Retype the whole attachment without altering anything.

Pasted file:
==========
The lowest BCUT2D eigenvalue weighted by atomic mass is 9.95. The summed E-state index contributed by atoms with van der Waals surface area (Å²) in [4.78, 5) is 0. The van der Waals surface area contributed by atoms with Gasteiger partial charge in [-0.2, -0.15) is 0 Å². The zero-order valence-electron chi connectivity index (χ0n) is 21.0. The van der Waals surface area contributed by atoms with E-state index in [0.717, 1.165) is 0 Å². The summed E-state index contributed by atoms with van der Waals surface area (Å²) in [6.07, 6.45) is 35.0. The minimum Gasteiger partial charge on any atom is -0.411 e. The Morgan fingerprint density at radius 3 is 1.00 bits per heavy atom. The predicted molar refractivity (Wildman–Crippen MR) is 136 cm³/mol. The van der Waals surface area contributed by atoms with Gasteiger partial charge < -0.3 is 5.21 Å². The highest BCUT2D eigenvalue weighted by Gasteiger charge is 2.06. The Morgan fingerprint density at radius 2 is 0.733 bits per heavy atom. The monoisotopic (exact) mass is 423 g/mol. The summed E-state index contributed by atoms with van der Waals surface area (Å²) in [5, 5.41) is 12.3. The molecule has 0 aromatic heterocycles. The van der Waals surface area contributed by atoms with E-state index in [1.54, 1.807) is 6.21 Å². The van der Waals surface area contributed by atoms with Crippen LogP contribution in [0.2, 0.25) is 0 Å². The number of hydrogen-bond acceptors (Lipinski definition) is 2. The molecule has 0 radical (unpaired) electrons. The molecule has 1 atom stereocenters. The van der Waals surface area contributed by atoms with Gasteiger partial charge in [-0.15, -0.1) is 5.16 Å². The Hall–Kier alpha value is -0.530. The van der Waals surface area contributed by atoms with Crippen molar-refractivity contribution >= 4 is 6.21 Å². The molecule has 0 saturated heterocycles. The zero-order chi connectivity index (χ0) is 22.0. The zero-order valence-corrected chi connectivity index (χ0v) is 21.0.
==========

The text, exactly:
The lowest BCUT2D eigenvalue weighted by atomic mass is 9.95. The summed E-state index contributed by atoms with van der Waals surface area (Å²) in [4.78, 5) is 0. The van der Waals surface area contributed by atoms with Gasteiger partial charge in [-0.2, -0.15) is 0 Å². The zero-order valence-electron chi connectivity index (χ0n) is 21.0. The van der Waals surface area contributed by atoms with E-state index in [0.717, 1.165) is 0 Å². The summed E-state index contributed by atoms with van der Waals surface area (Å²) in [6.07, 6.45) is 35.0. The minimum Gasteiger partial charge on any atom is -0.411 e. The Morgan fingerprint density at radius 3 is 1.00 bits per heavy atom. The predicted molar refractivity (Wildman–Crippen MR) is 136 cm³/mol. The van der Waals surface area contributed by atoms with Gasteiger partial charge < -0.3 is 5.21 Å². The highest BCUT2D eigenvalue weighted by Gasteiger charge is 2.06. The Morgan fingerprint density at radius 2 is 0.733 bits per heavy atom. The monoisotopic (exact) mass is 423 g/mol. The summed E-state index contributed by atoms with van der Waals surface area (Å²) in [5, 5.41) is 12.3. The molecule has 0 aromatic heterocycles. The van der Waals surface area contributed by atoms with E-state index in [1.54, 1.807) is 6.21 Å². The van der Waals surface area contributed by atoms with Crippen LogP contribution in [0.2, 0.25) is 0 Å². The number of hydrogen-bond acceptors (Lipinski definition) is 2. The molecule has 0 radical (unpaired) electrons. The molecule has 1 atom stereocenters. The van der Waals surface area contributed by atoms with Gasteiger partial charge in [-0.15, -0.1) is 5.16 Å². The Hall–Kier alpha value is -0.530. The van der Waals surface area contributed by atoms with Crippen molar-refractivity contribution >= 4 is 6.21 Å². The molecule has 0 saturated heterocycles. The zero-order chi connectivity index (χ0) is 22.0. The zero-order valence-corrected chi connectivity index (χ0v) is 21.0.